[Show abstract][Hide abstract] ABSTRACT: We studied the role of viruses and atypical bacteria in children hospitalized with exacerbated asthma by a prospective study of children with acute asthma admitted to the Department of Pediatrics in Lille, and to 15 hospitals in the Nord-Pas de Calais region, from October 1, 1998-June 30, 1999. We included children aged 2-16 years with active asthma, defined as three or more recurrent episodes of reversible wheezing. The severity of asthma and of asthmatic exacerbations was recorded. Immunofluorescence assays (IFA) on nasopharyngeal secretions (NPS), serological tests, or both, were used for detection of influenza virus, respiratory syncytial virus (RSV), adenovirus, parainfluenza virus, and coronavirus. Polymerase chain reaction (PCR) assays on NPS were used for rhinovirus and enterovirus. Serological tests for Chlamydia pneumoniae and Mycoplasma pneumoniae were performed. A control group of asymptomatic asthmatic outpatients was examined for respiratory viruses (using IFA and PCR). Eighty-two symptomatic children (mean age, 7.9 years) were examined. Viruses were detected in 38% (enterovirus, 15.8%; rhinovirus, 12%; RSV, 7.3%). Serological tests for atypical bacteria were positive in 10% of patients (C. pneumoniae, 5%; M. pneumoniae, 5%). Among the 27 control subjects (mean age, 7.9 years), one PCR was positive for enterovirus. There was no correlation between severity of chronic asthma or asthmatic exacerbations and the diagnosis of infection. Atypical bacterial pathogen infections were linked with prolonged asthmatic symptoms. In conclusion, we confirmed the high incidence of viral infection in acute exacerbations of asthma, especially enteroviruses or rhinoviruses. Persistent clinical features were more frequently associated with atypical bacterial infections, suggesting that these infections should be investigated and treated in cases of persistent asthmatic symptoms.
No preview · Article · Feb 2003 · Pediatric Pulmonology
[Show abstract][Hide abstract] ABSTRACT: A Herpes Consensus allows the simultaneous detection of 6 human herpesviruses: herpes simplex virus type 1 (HSV-1) and type 2 (HSV-2), human cytomegalovirus (HCMV), varicella-zoster virus (VZV), Epstein-Barr virus (EBV), and human herpes virus 6 (HHV-6). This technique was used first to examine retrospectively 100 DNA extracts from 95 CSF and 5 aqueous fluids, prepared by treatment by saturated NaCl followed by ethanol precipitation (n = 63) or by simple boiling (n = 37) and stored at -80 degrees C, and secondly to test prospectively 38 CSF samples for which two DNA extracts were prepared with commercially available DNA extraction kits. In all cases, the results were compared with those of an "in-house" PCR. Concordant results between both PCR and the Herpes Consensus techniques were obtained in 61 of 63 DNA extracts prepared by treatment by saturated NaCl (97%) and in only 31 of 37 boiled samples (84%). Both commercially available methods of DNA extraction examined appear to be suitable for Herpes Consensus PCR, although they cannot remove completely PCR inhibitors that must be sought in case of negative results. This preliminary study shows that the Herpes Consensus method should be of value for rapid diagnosis of herpesvirus infections on condition that it is performed on purified DNA extracts.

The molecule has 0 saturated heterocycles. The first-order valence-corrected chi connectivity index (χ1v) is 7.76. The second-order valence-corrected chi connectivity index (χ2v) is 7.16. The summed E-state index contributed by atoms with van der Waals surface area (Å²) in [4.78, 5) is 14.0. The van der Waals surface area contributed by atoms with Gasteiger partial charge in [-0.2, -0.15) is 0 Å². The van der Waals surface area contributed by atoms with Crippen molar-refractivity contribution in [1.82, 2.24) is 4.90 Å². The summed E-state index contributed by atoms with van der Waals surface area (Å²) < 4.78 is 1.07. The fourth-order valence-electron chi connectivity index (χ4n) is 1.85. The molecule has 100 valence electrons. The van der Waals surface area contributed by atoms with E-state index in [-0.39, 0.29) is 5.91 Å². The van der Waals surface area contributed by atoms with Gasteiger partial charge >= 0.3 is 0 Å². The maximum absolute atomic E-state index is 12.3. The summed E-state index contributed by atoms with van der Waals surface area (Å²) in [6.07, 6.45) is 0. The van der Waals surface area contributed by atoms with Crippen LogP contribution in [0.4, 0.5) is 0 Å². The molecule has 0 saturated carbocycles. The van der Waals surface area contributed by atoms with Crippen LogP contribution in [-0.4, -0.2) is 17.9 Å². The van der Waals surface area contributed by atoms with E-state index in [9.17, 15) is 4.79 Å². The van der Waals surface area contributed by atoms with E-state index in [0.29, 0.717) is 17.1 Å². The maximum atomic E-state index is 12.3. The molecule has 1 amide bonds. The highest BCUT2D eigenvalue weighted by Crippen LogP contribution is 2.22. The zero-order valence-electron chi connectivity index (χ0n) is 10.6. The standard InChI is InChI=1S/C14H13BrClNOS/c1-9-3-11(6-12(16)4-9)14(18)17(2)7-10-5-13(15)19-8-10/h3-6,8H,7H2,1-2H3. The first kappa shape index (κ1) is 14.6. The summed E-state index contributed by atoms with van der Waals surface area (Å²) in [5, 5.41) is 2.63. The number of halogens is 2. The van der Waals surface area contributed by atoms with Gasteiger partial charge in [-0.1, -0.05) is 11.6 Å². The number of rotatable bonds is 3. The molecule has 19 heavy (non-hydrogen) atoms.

No preview · Article · Dec 2000 · Journal of Medical Virology